Writings about orphan crisis after the American Civil war?
May 6, 2017 12:04 PM   Subscribe

Has there been any writing on the orphan crisis after the American civil war?

So my Great Grandpa was a kid during the American Civil War and my Grandma would talk about the orphans who made their way North across the Ohio River during the 1860s and 1870s.

In her small township she mentioned four specific kids - all of whom I have found in census records as being farm labor and household servants, but she spoke of this as if it were a real crisis, in that "civic leaders" who were less than honest would try to keep the kids out of the local schools and as pretty much indentured labor on farms.

I've googled around a little, but have been able to find mostly modern stuff about other civil wars and was wondering if this was just her confirmation bias from being near the Kentucky border or if there was a real social problem with wandering children who lost their parents.

So has this been written about?

Thanks
posted by Tchad to Society & Culture (8 answers total) 7 users marked this as a favorite
 
If you want a term to aid your research you can check "soldiers orphans". The thing is there were already lots of orphans with no place to gon so it wasn't a brand new shocking thing. There were greater numbers and I think the amount of sympathy for the kids increased slightly since it was often due to the ACW. New orphanages sprung up soon after.

I don't think the civic leaders had to do too much to keep them out of school. Im sure whoever had them as labor probably had little incentive to send them for school. (Although i could imagine some felt they didnt want them in school with their children.) I've seen many servants at least as young as 8. School wasn't compulsory in the US, only in Massachusetts.

Also, a soldiers orphan could be only fatherless. Only having a mother meant no income so no way to take care of the child.

If you'd like to read about it you could go to fultonhistory and search the newspapers of the time, it's free. Newspapers.com is way easier to search but is a subscription.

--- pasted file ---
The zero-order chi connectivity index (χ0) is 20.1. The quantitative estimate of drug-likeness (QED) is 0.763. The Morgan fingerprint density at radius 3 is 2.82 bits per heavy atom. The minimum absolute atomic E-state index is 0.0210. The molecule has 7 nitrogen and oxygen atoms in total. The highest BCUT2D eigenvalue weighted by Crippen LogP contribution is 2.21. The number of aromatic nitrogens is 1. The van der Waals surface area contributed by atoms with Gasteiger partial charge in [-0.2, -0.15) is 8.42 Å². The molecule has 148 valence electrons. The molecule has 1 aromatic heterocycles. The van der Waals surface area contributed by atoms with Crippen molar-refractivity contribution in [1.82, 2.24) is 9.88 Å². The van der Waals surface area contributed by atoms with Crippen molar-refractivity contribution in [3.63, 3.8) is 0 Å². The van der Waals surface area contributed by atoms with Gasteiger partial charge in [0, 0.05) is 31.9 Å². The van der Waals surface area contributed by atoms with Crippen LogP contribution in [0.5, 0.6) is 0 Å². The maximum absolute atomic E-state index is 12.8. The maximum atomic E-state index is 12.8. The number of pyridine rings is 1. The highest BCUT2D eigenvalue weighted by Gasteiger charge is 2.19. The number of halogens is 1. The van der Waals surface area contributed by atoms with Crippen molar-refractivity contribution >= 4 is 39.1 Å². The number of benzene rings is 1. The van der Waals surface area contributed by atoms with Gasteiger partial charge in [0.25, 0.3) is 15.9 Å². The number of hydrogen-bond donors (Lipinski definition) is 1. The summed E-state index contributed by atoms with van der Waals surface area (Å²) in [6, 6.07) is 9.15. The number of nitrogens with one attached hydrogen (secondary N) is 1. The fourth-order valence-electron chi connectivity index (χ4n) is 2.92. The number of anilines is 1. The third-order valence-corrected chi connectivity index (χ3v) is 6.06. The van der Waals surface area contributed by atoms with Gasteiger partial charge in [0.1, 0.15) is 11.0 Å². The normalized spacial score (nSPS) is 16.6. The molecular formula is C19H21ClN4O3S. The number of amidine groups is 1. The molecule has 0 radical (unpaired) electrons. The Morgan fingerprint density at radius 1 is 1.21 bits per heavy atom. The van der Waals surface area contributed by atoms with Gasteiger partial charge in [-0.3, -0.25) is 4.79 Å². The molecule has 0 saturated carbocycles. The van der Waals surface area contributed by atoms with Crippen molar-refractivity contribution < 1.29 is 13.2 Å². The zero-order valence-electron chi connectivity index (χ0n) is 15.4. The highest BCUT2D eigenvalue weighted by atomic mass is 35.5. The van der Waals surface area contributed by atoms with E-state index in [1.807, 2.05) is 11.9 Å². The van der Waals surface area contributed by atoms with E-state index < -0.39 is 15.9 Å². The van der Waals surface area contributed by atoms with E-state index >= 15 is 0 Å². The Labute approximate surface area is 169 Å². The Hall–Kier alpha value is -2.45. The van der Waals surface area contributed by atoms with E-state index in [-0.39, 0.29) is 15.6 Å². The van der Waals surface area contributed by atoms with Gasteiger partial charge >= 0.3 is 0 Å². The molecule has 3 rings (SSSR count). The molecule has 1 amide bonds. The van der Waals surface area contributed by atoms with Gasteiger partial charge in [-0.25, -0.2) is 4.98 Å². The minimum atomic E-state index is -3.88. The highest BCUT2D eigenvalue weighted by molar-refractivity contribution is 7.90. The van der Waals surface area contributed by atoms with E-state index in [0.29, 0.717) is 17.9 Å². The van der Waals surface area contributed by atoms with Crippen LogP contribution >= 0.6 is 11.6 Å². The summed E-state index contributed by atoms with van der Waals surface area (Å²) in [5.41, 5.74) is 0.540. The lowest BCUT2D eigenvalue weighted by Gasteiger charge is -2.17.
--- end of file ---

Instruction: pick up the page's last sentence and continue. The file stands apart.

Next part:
posted by beccaj at 1:12 PM on May 6, 2017 [1 favorite]


There does appear to be newspaper coverage of war orphans and h need to deal with them, both contemporary pieces and more recent retrospectives.

This is maybe also connected to the transfer of many children from the Eastern US to the Mid-West in the later 1800s via the so-called Orphan Trains?
posted by Wretch729 at 1:18 PM on May 6, 2017 [1 favorite]


I think she's describing Orphan Trains, which were not specifically connected to war orphans, but the timing is right. There are lots of records of train stops, advertisements, and newspaper articles about them. If you want the local history, you might start by contacting Children's Home Society of America, the umbrella organization that sprung from this history. Pretty sure the location you're describing is now served by Beech Acres Parenting Center, so they may have local historical documents for you to peruse.
posted by juniperesque at 2:27 PM on May 6, 2017 [3 favorites]


I'm really glad you guys mentioned orphan trains; I saw them on a couple of searches, but didn't realize they went back so far. That would make sense in terms of how she was so into the issue - they owned a train station out in the countryside from the end of the war through the 20s.

Such good direction. Thanks for that.
posted by Tchad at 3:36 PM on May 6, 2017


My great-great grandmother was a soldier's orphan in Davenport, Iowa. Her mother placed her and her two brothers in the home after their father was killed in the war and she could no longer care for them. I have been able to confirm this story through census records that show the three children as residents of the home in 1900.

There are some things written about the Iowa Soldier's Orphans Home on a blog by the Davenport Public Library.
posted by LightMayo at 3:47 PM on May 6, 2017 [1 favorite]


You might look into the popular fiction of the time. I have a big collection of books by Mary Jane Holmes and this was one of her favourite topics-- displaced orphans and their fate in the post-war period was often part of the story.
posted by frumiousb at 3:58 PM on May 6, 2017


There is an orphan train museum in Concordia, Ks. I'm sure you could call and talk to them as well as visit.
posted by aetg at 7:17 PM on May 6, 2017 [1 favorite]


You might get a response if you post this question to reddit.com/r/AskHistorians

Unlike the rest of the site, they moderate that page very well, and there are a number of highly qualified historians who answer questions exactly like yours. I know there's a few people who specialize in the Civil War, so they may be familiar with sources that would be useful to you.
posted by shapes that haunt the dusk at 4:06 AM on May 7, 2017 [1 favorite]


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